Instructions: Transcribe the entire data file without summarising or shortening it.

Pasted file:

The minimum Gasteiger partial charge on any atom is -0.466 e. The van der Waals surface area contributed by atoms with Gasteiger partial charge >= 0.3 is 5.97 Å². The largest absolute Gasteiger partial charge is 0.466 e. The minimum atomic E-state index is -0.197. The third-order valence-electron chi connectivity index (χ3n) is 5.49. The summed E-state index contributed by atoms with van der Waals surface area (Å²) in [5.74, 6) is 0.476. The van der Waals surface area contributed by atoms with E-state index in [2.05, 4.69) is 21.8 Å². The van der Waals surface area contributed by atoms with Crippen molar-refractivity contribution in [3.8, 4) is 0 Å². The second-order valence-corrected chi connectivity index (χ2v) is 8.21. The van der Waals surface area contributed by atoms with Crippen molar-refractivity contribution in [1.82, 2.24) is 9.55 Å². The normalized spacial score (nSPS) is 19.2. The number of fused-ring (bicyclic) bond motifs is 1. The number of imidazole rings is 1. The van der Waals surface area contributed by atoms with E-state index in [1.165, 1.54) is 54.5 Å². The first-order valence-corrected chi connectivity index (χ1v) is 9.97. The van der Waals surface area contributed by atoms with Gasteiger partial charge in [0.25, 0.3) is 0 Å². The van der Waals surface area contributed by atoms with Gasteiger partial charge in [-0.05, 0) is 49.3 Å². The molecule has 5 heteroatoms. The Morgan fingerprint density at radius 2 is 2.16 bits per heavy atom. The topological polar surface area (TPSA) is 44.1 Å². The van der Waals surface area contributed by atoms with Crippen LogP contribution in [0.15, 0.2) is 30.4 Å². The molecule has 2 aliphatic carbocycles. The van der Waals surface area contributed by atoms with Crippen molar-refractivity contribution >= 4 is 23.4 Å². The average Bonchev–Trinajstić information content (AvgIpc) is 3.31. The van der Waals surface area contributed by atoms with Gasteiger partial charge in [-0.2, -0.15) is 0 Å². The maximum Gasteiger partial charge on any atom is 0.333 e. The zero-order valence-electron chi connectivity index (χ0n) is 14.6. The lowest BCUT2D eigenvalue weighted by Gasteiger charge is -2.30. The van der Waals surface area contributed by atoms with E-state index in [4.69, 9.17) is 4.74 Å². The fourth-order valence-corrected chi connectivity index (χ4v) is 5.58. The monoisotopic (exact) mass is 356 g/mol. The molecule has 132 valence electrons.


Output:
The minimum Gasteiger partial charge on any atom is -0.466 e. The van der Waals surface area contributed by atoms with Gasteiger partial charge >= 0.3 is 5.97 Å². The largest absolute Gasteiger partial charge is 0.466 e. The minimum atomic E-state index is -0.197. The third-order valence-electron chi connectivity index (χ3n) is 5.49. The summed E-state index contributed by atoms with van der Waals surface area (Å²) in [5.74, 6) is 0.476. The van der Waals surface area contributed by atoms with E-state index in [2.05, 4.69) is 21.8 Å². The van der Waals surface area contributed by atoms with Crippen molar-refractivity contribution in [3.8, 4) is 0 Å². The second-order valence-corrected chi connectivity index (χ2v) is 8.21. The van der Waals surface area contributed by atoms with Crippen molar-refractivity contribution in [1.82, 2.24) is 9.55 Å². The normalized spacial score (nSPS) is 19.2. The number of fused-ring (bicyclic) bond motifs is 1. The number of imidazole rings is 1. The van der Waals surface area contributed by atoms with E-state index in [1.165, 1.54) is 54.5 Å². The first-order valence-corrected chi connectivity index (χ1v) is 9.97. The van der Waals surface area contributed by atoms with Gasteiger partial charge in [0.25, 0.3) is 0 Å². The van der Waals surface area contributed by atoms with Gasteiger partial charge in [-0.05, 0) is 49.3 Å². The molecule has 5 heteroatoms. The Morgan fingerprint density at radius 2 is 2.16 bits per heavy atom. The topological polar surface area (TPSA) is 44.1 Å². The van der Waals surface area contributed by atoms with Crippen LogP contribution in [0.15, 0.2) is 30.4 Å². The molecule has 2 aliphatic carbocycles. The van der Waals surface area contributed by atoms with Crippen molar-refractivity contribution >= 4 is 23.4 Å². The average Bonchev–Trinajstić information content (AvgIpc) is 3.31. The van der Waals surface area contributed by atoms with Gasteiger partial charge in [-0.2, -0.15) is 0 Å². The maximum Gasteiger partial charge on any atom is 0.333 e. The zero-order valence-electron chi connectivity index (χ0n) is 14.6. The lowest BCUT2D eigenvalue weighted by Gasteiger charge is -2.30. The van der Waals surface area contributed by atoms with E-state index in [4.69, 9.17) is 4.74 Å². The fourth-order valence-corrected chi connectivity index (χ4v) is 5.58. The monoisotopic (exact) mass is 356 g/mol. The molecule has 132 valence electrons.